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Reviving Extinct Species

April 8, 2013

Using frozen DNA, researchers have created early-stage embryos of an extinct frog.



Undoing extinction.  I’m Bob Hirshon and this is Science Update.

In the future, extinction may not always be final.  That’s the goal of the Lazarus Project, directed by zoologist Michael Archer of the University of New South Wales in Australia.  Like the fictional “Jurassic Park” scientists, they’re trying to clone extinct creatures from preserved DNA. And they’ve just hit a milestone with a species of gastric-brooding frog, a bizarre amphibian that incubated its young in its stomach.  It’s been gone for over 30 years, but Archer’s team had access to frozen tissue samples.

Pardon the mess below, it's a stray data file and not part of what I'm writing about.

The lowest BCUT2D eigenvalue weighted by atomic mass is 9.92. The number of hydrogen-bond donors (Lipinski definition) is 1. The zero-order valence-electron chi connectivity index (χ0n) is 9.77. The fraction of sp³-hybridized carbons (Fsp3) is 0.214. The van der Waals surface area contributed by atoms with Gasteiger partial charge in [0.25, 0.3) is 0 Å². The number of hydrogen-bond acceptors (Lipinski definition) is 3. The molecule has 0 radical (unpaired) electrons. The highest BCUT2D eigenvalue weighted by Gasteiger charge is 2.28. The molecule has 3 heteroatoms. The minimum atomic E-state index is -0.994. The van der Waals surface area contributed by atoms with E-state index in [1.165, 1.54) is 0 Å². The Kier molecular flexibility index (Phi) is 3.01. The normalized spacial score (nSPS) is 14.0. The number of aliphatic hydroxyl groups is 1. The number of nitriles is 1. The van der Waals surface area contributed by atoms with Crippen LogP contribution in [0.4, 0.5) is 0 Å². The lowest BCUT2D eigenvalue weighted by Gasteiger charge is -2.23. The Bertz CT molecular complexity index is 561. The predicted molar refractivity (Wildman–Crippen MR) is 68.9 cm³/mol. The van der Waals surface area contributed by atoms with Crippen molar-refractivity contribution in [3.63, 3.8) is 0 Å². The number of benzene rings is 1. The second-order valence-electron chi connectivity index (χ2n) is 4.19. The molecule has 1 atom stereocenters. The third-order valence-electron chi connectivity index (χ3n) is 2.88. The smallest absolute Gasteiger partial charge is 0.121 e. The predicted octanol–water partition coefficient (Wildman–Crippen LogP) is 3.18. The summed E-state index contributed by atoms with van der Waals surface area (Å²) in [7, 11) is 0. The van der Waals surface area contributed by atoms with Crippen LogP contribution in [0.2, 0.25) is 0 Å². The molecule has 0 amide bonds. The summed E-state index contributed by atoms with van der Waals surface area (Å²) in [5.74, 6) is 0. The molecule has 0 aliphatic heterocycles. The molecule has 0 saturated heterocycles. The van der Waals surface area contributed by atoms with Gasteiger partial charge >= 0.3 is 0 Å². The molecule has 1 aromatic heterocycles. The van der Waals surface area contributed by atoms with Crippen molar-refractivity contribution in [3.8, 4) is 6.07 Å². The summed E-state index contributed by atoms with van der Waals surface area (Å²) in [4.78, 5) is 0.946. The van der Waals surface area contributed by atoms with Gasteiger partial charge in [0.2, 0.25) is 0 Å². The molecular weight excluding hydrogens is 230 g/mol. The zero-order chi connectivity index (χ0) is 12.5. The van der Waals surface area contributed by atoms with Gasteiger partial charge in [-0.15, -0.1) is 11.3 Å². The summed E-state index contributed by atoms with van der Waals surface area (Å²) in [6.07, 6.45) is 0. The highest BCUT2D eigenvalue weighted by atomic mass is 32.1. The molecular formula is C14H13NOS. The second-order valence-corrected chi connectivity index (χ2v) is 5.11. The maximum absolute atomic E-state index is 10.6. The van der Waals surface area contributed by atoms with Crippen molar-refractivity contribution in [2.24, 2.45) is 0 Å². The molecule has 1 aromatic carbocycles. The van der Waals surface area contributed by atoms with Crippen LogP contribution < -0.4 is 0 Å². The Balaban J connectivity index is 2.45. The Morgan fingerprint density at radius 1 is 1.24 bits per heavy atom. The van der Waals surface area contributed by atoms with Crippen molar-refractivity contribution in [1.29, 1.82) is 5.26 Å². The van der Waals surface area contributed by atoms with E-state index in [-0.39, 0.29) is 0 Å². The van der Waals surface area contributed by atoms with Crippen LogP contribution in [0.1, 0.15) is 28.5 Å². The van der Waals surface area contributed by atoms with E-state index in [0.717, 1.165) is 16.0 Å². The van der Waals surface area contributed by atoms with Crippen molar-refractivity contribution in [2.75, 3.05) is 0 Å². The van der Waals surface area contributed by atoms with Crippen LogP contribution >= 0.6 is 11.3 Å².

MICHAEL ARCHER (University of New South Wales, Australia):

So we thought we’d give a go, using a distantly related living frog to provide the host eggs, and the nuclei from this frozen tissue.


After several attempts, the extinct DNA revived, and the single cell developed into an early-stage embryo of the lost species.  Now, Archer’s team is trying to figure out why it stopped there, and how to take it further.  I’m Bob Hirshon for AAAS, the Science Society.

Researchers have created a live embryo of the extinct gastric-brooding frog, which converted its stomach into a uterus and gave birth through its mouth. (Peter Schouten/University of New South Wales)